Tag Info

Hot answers tagged

12

You can create a feature and on the activation of the feature you can add the webpart to the page. public override void FeatureActivated(SPFeatureReceiverProperties properties) { SPSite site = properties.Feature.Parent as SPSite; using(SPWeb web = site.OpenWeb()) { using(SPLimitedWebPartManager wpManager = ...


12

You have to instantiate new SPSite and SPWeb objects inside your RunWithElevatedPrivileges() delegate using the ID properties of the current context's SPSite and SPWeb objects: Guid siteId = SPContext.Current.Site.ID; Guid webId = SPContext.Current.Web.ID; SPSecurity.RunWithElevatedPrivileges(delegate() { using (SPSite site = new SPSite(siteId)) { ...


11

Let me see if I can explain pages in SharePoint without making you even more confused. The difference between the different kind of pages very much depend on whether your view is as developer or as end user. As you're refering to MSDN I'll start with the developer view. SharePoint Pages from a developer point of view From a developer point of view there ...


9

You can use webparts on your application page. They won't be customizable then, but they are put on the page as webcontrols: register your namespace that your webpart resides in: <%@ Register TagPrefix="prefix" Namespace="YourNameSpace" Assembly="Assembly" %> Then add your webcontrol by using the following code: <prefix:WebPartClassName ID="ID" ...


9

Admin Pages: Admin pages are typically used to extend central administration functionality and links to such pages are given in central administration site. Central Admin Web site uses a virtual directory named /_admin that is similar to the /_layouts virtual directory of content sites. The administrative virtual directory is mapped physically to the ...


8

My general rule of thumb on application page versus web part is re-usabilty...i.e. do I need to surface the capability in more than one location within a site. If I'm only going to surface a single instance of the functionality then surfacing that capability via an application page is the way to go because they are much easier to build, deploy, and maintain ...


8

I suppose the attraction of application pages is that they are much closer to being a "normal" aspx page. You say you are building what is, in effect, an aspx application on top of SharePoint. If this is a custom application that you do not anticipate re-using, and it doesn't need to be modular or modifiable by users, then maybe application pages are the ...


8

One important thing is the performance aspect! Application pages are compiled when first accessed whereas site pages are not compiled. Another important aspect is that Site Pages does only support controls marked as SafeControls and inline code is not possible (without fiddling with security).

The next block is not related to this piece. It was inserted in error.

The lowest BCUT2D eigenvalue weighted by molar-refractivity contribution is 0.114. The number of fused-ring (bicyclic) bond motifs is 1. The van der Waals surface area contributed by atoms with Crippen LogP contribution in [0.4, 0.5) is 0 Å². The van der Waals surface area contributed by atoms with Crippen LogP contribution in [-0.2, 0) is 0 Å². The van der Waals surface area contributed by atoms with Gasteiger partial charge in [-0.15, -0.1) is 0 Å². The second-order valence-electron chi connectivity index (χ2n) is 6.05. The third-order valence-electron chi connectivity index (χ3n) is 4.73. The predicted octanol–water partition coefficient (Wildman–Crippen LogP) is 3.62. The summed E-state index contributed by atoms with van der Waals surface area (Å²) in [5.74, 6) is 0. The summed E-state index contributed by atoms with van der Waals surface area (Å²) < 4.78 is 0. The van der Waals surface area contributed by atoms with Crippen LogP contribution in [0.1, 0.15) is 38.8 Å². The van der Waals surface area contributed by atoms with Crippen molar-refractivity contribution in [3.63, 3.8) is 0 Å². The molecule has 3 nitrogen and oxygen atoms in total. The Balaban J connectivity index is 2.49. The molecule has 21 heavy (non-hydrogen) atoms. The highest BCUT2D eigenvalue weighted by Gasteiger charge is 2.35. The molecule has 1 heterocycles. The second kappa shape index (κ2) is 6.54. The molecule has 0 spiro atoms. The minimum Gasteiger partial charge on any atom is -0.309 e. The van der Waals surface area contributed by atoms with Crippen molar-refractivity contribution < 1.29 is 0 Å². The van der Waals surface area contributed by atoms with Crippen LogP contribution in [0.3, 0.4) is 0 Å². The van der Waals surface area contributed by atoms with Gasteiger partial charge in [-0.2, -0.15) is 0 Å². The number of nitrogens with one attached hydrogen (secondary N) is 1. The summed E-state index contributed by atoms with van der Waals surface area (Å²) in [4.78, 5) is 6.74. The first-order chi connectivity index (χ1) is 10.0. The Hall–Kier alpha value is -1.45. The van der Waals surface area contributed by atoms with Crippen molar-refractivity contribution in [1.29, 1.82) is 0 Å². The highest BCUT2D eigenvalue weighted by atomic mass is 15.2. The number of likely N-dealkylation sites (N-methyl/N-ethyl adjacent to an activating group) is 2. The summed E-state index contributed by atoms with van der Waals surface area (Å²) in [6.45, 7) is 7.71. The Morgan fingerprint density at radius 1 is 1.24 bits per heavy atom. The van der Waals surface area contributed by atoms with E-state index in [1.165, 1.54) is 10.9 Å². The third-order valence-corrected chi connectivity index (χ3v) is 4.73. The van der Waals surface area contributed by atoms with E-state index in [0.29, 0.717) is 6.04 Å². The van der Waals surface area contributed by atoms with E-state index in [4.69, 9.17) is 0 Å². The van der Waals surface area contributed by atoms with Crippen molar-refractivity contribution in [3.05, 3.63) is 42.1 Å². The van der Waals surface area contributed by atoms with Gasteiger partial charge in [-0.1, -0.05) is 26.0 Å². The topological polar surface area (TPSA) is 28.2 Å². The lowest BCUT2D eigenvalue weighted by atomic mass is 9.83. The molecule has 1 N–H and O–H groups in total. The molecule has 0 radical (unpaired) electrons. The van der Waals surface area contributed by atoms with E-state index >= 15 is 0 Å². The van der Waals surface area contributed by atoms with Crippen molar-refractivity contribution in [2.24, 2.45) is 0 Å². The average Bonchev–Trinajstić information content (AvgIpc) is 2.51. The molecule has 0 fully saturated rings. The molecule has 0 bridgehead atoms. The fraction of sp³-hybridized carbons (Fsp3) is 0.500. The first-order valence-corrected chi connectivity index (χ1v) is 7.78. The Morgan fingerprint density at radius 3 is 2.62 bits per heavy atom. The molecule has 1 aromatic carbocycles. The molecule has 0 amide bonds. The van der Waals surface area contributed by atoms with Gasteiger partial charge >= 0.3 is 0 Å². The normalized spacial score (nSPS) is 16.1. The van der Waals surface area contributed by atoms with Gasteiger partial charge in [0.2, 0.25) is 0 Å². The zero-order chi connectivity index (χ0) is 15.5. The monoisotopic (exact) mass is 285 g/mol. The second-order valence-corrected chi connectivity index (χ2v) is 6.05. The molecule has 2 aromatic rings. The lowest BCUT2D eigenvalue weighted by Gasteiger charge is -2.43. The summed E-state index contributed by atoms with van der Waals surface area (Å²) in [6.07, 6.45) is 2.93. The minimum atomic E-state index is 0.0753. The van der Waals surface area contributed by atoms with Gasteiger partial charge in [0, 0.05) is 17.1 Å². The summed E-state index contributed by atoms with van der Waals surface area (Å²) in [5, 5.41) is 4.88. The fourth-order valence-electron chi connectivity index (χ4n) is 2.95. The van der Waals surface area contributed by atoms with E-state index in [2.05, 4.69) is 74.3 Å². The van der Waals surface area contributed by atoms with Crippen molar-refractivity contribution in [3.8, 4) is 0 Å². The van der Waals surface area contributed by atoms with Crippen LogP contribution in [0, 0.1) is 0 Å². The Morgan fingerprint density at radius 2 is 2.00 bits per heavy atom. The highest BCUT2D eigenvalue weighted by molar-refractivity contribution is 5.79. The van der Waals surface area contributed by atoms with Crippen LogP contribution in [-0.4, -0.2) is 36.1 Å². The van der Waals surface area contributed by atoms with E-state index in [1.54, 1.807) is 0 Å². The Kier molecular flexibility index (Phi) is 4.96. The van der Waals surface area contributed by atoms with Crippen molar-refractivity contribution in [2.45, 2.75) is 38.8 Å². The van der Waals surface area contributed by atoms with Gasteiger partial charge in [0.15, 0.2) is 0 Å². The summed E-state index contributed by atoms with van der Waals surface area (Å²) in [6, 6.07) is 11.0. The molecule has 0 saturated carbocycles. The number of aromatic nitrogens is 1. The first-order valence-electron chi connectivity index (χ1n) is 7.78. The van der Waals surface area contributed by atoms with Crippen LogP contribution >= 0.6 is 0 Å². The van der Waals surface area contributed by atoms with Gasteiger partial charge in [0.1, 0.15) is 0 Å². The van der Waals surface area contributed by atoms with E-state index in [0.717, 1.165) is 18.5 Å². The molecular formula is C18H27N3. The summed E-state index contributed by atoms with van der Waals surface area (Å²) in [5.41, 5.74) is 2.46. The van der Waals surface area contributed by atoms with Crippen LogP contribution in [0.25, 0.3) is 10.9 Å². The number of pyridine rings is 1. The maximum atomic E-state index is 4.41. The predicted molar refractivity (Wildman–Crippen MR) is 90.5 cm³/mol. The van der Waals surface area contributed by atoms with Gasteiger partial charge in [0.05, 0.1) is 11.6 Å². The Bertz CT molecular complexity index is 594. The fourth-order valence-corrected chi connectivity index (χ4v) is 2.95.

6

No, that's not possible in SharePoint, application pages should be in the _layouts folder (or _admin for application pages for central admin). You can put pages as http://localhost/MyCustomDirectory/MyCustomApplicationPage.aspx, but then they should be site pages, which you provision using a "Module" element from Visual Studion. But be aware that then users ...


6

SharePoint will store the full copy of any document/page for each version of that document/page. In some cases (as with Wiki pages), SharePoint will highlight content to show what changed from version to version, but with documents and pages, the entire file is stored in the content database. This is why storing multiple different versions of large documents ...


6

Code below should do the trick Page.Request.RawUrl


5

Placing webparts to application pages (i.e. within _layouts folder) actually is not a very good idea, especially when it comes to OOTB SharePoint webparts. Personally, I'd prefer to avoid this, because although it's possible, but AFAIK it is not officially supported by Microsoft and there are some known issues, for example I can recall the ...


5

ExecuteOrDelayUntilScriptLoaded(function () { var pageStateGroupPublishValue = SP.Ribbon.PageState.PageStateCommands.pageStateGroupSubmitForApproval; SP.Ribbon.PageManager.get_instance().executeRootCommand(pageStateGroupPublishValue, window.g_CUIcommandProperties, { CommandId: pageStateGroupPublishValue }, null); }, "sp.ribbon.js");


5

Of course there is! Go to http://mysite.com/_Layouts/AreaWelcomePage.aspx and change the URL. Or via the UI: Site actions > Site Settings > User Interface > Welcome Page and change the URL. Update I just tried myself and I see that none of them work. It seems like that the page has to reside in the content database and not just the domain. I found a ...


5

SharePoint always stores the full file. It never tries to do diffs. I haven't seen it documented regarding Site pages anywhere but if you ON A DEV BOX tries this: Create a new Team site with relative url "Team" Modify Home.aspx in SharePoint Designer Turn on Major/minor versioning of "Site Pages" Check out Home.aspx Modify Home.aspx in SharePoint Designer ...